Michigan Supreme Court hears arguments on prevailing wage law
LANSING — The Michigan Supreme Court heard oral arguments this past week in a case that will decide whether municipalities have the power to require contractors to pay union-scale wages and benefits on local building projects.
The state’s high court is hearing the case, Associated Builders and Contractors v. City of Lansing, on appeal from Associated Builders and Contractors of Michigan, a Lansing-based trade group that represents mostly nonunion contractors. ABC sued the city in 2012 in a bid to get its local prevailing wage ordinance tossed out as unconstitutional.
At issue is whether cities and townships have the authority to set local prevailing wages or whether that is the role of the state. How the Supreme Court decides could influence a broader debate about repealing the state’s prevailing wage law playing out at the Capitol.
ABC’s argument hinges on a 1923 Michigan court ruling, Attorney General, ex rel. Lennane v. City of Detroit, which says only states can set wages and benefits for contractors. Attorneys for the city of Lansing argue the Lennane ruling was superseded by the 1963 state constitution, which more broadly interprets municipal powers.
Because Michigan and the federal government have prevailing wage laws, which apply to public construction projects, “the Lansing ordinance would pose no more difficulty than what contractors are dealing with on the state and federal levels,” F. Joseph Abood, an attorney representing the city, said in court.
Yet Kraig Schutter, an attorney representing ABC, testified that the court’s earlier decision in Lennane remains binding and even broad powers are not limitless.
“A city ordinance has to relate to its municipal concerns,” he said, “and that term has to have some boundaries.”
In May, a divided Michigan Court of Appeals panel reversed a decision from Ingham County Circuit Court, which initially sided with ABC. The appeals court said Lansing’s ordinance, adopted in 1992, is “a valid exercise of municipal power because it does not conflict with the Michigan Constitution or state law.”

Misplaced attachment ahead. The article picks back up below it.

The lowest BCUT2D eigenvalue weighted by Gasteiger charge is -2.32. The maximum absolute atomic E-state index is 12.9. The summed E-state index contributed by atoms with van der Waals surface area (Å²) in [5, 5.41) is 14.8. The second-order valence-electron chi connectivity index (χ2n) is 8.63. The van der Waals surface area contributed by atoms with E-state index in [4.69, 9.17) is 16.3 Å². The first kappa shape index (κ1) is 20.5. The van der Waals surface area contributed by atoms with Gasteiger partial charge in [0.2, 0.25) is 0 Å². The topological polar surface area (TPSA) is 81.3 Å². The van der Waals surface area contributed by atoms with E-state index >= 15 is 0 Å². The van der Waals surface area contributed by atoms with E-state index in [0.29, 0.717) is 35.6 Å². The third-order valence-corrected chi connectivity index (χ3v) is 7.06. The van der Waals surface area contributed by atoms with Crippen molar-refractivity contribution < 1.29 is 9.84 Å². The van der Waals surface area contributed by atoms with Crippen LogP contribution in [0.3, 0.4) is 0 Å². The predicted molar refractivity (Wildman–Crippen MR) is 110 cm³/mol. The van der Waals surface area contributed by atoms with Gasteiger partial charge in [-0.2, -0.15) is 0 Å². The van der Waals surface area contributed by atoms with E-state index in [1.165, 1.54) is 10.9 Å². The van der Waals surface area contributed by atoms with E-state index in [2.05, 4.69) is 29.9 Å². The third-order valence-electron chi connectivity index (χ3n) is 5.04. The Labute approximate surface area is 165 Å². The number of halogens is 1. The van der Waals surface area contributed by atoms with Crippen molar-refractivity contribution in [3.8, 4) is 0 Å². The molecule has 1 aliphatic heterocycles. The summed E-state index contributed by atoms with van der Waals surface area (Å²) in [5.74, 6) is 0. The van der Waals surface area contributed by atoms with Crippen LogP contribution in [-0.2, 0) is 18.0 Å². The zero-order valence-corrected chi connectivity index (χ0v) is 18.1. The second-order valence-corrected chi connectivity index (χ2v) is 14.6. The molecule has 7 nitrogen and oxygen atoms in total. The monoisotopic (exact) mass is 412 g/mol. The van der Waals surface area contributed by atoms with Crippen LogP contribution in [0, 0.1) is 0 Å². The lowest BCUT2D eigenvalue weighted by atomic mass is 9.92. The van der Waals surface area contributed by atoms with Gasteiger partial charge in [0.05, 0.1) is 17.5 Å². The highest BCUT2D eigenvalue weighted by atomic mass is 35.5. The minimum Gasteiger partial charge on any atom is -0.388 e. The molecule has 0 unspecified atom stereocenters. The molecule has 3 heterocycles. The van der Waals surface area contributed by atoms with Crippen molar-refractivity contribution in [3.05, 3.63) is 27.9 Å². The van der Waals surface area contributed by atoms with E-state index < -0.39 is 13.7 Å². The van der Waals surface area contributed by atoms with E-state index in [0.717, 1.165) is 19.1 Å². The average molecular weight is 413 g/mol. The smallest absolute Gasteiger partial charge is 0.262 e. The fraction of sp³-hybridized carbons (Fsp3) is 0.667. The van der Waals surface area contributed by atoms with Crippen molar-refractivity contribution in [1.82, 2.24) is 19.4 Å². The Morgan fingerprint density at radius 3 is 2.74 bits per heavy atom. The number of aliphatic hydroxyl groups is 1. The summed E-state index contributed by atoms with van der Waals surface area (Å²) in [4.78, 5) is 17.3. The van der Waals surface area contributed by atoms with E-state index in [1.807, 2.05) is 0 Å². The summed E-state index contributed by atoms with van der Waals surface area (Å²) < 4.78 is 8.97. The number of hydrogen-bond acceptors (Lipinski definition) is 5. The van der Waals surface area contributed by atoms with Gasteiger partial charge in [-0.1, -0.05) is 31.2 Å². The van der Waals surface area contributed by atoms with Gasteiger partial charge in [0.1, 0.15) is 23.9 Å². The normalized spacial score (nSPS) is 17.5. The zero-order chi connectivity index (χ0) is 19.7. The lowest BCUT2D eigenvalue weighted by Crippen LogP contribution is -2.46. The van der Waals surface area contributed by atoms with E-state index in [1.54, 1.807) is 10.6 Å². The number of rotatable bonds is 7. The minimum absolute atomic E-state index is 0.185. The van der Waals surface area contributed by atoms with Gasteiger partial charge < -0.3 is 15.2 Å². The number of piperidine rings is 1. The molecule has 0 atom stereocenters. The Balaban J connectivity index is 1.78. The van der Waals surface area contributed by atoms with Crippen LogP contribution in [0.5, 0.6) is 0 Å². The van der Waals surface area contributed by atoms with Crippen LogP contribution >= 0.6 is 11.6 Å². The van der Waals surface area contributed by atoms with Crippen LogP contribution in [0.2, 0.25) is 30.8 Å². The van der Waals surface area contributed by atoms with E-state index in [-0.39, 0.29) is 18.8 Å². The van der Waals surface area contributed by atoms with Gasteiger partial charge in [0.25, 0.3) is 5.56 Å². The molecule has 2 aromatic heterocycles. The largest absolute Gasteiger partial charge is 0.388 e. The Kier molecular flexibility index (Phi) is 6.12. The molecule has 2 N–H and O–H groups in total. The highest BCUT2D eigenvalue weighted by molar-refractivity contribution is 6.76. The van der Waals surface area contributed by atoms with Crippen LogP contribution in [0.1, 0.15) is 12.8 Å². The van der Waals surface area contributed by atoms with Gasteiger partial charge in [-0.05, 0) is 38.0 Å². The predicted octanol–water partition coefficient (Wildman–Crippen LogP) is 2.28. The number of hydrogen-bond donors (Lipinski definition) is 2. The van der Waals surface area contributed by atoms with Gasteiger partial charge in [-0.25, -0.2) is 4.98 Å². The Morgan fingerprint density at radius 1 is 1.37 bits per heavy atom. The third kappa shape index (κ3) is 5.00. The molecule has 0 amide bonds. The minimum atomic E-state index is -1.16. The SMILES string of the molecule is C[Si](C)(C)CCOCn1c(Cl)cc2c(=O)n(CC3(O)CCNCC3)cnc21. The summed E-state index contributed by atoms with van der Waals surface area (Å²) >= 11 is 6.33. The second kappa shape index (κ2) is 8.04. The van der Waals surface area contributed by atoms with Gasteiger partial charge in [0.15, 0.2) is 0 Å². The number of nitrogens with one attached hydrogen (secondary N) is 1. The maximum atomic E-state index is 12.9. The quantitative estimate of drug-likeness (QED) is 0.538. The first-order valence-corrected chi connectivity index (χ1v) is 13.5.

Lansing’s ordinance requires contractors to commit to paying wages and benefits comparable to those paid to other workers in the same field — often union-scale — before city leaders will approve development agreements. The prevailing wage requirement also must be printed in bid documents.
City administrators have maintained that prevailing wages follow the market and the decision to require them is a local one. Justice Richard Bernstein raised that point while questioning Schutter, asking: “(Cities) don’t have the right to say, ‘If you want to work with us, here are the requirements?’”
That concept was challenged this summer, when lawmakers passed a bill that prevents cities from setting their own local minimum wages. Justice Brian Zahra, during the hearing, cited the new law and the fact that legislators have not applied the same standard to prevailing wages.
The Supreme Court is hearing ABC’s appeal as the organization leads a petition drive to overturn the state’s 50-year-old prevailing wage law. Top Republican lawmakers in the House and Senate have said ending prevailing wage is a legislative priority.
ABC is funding a ballot committee called Protecting Michigan Taxpayers, which recently submitted nearly 391,000 signatures to the Michigan Bureau of Elections to get its petition before the Legislature.
Protecting Michigan Taxpayers needs at least 252,523 valid signatures from registered Michigan voters to send its petition to lawmakers, who can either adopt it or let voters decide in November 2016. Gov. Rick Snyder would not be able to veto the legislation if it passed either way.
Snyder, Michigan’s building trades unions and Associated General Contractors of Michigan, a trade group for about 200 construction firms across the state, say killing prevailing wages would undermine the state’s efforts to strengthen its skilled workforce amid a labor shortage.
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